Pharrell’s new auction site lets you bid on rare streetwear—including his own

Joopiter launch

A slew of the musician’s personal items will be up for grabs on Joopiter this month

Pharrell has another new way to make you happy. The music industry’s most prolific renaissance man has just launched Joopiter—a new auction platform poised to give StockX, Christie’s, Sotheby’s and Phillips a run for their money.

Joopiter will run online-only sales, similar to StockX, but will aim to create a white-glove experience akin to the more traditional auction houses. To mark the site’s debut, the musician, producer, rapper and businessman himself will be auctioning off a slew of his personal items this month. The exact date of the sale has yet to be disclosed, but you can expect everything from a gem-encrusted N.E.R.D belt buckle and a 20-plus-carat Asscher-cut diamond ring (both custom) to iconic pieces of clothing like his famous Vivienne Westwood hat to prototypes from his BBC, Ice Cream and Bathing Ape lines.

“All jewellery designs were inspired by something or someone or some situation in a time and space where the conditions were particularly inspiring or even challenging for that epiphany to come through and inspire something new and challenging to the space,” Williams told Robb Report as part of an exclusive interview (an extended version will run in the upcoming November issue).

Plus, there is some pretty serious wrist candy up for grabs. Who wouldn’t want to own an 18k yellow gold Audemars Piguet Skeletonised Perpetual Calendar that once graced the musician’s wrist? Watches from Chopard, Jacob & Co. and others will also be in the mix, but, so far, none of his Richard Mille timepieces.

Williams says he has about 52 items he’s putting on the proverbial block. But he adds, “I have probably three or four times that in terms of what I’m gonna let go. So it’s gonna be it’s gonna get crazy.”

If you don’t end up getting your hands on any of the “Happy” singer’s goods, however, there are plenty of high-profile auctions to come. “There’s a nice long line of folks that are going to do some really amazing high profile auctions behind me,” says Williams, who wouldn’t disclose yet who would be participating but given his connections it should be an A-list roster. “They’re all like, stocked and ready to go and do some crazy things.”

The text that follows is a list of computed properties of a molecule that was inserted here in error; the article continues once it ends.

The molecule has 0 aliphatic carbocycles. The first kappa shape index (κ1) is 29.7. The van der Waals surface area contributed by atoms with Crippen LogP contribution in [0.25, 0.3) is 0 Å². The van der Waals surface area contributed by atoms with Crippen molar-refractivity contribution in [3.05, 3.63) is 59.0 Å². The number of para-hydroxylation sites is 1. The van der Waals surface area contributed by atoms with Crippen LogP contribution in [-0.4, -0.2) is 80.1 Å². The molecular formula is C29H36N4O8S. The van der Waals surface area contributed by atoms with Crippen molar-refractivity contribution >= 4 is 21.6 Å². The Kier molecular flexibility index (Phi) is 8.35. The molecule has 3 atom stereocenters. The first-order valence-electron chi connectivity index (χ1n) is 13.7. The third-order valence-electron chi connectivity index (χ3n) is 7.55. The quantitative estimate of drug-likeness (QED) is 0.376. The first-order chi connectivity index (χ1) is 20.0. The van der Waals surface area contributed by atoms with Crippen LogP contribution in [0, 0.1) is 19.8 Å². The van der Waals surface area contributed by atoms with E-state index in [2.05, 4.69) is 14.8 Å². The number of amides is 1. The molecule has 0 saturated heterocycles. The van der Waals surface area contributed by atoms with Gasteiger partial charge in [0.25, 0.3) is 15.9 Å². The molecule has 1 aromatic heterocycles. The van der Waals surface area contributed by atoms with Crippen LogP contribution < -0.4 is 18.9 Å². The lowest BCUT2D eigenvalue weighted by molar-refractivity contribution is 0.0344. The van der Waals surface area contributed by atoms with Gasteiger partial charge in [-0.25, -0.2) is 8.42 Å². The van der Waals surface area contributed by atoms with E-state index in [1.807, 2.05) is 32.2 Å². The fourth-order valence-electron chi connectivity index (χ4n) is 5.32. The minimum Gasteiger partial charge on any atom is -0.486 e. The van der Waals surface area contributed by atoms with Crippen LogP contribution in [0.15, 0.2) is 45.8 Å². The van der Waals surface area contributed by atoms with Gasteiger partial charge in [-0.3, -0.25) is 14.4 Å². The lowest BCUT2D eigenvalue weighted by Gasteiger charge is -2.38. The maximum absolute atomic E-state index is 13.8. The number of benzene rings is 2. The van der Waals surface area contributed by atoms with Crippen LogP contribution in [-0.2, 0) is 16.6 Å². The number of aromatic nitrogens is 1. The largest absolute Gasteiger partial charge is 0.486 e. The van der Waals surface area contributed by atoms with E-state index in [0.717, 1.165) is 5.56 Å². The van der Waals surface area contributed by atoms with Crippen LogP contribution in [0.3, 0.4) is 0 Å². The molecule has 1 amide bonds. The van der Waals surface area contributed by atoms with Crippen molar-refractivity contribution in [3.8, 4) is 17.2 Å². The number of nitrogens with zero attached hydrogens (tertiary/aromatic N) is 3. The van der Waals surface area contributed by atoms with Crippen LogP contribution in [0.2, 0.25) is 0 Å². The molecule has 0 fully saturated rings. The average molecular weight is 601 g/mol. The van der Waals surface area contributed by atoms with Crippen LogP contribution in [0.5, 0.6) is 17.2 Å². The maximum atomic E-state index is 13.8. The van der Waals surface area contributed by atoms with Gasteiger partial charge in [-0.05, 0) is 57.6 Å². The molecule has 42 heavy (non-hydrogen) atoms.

The site was designed in partnership with ALASKA ALASKA, a design and creative service firm created by the late Virgil Abloh. To match what will surely be a forward-thinking (and looking) auction platform, Williams is planning to dial up the provenance bragging rights of the pieces by featuring videos of his coterie of famous sellers talking about the stories behind their pieces in 20- to 30-minute videos.

“I’m known for being a storyteller, whether it is, you know, making songs with Jay-Z and making sure that we’re telling the greatest story, whether it’s about a club, or it’s about something that’s going on in his life, or his videos or a movie that we have about Katherine Johnson and the women out of Hampton [Virginia] that worked for NASA [in the film Hidden Figures],” says Williams, illustrating a few of many projects his talent has touched over the span of his career.

To catch the latest chapter in the multi-hyphenate’s story—and perhaps own a bit of his history, too—you will want to sign up for the site’s newsletter to get the scoop on the latest Joopiter auction and drops. A live preview of the pieces up for grabs in Pharrell’s personal “Son of a Pharaoh” auction (named after his father) will take place in New York on 14 and 15 October. The location has yet to be disclosed, but the site is said to go live sometime shortly thereafter.

Joopiter will also be selling merch for those that aren’t quite ready to invest in Pharrell’s treasure trove.

“You might not be able to afford the decklist maybe you know, a t-shirt or a hoodie that has the t-shirt or a t-shirt or hoodie that has, you know, a photo of the article, that item that you’re thinking about,” Williams adds. “So we’ve made it a little something for everyone. That’s cool. In terms of democracy.”

Cool, indeed.

This article was first published on Robb Report USA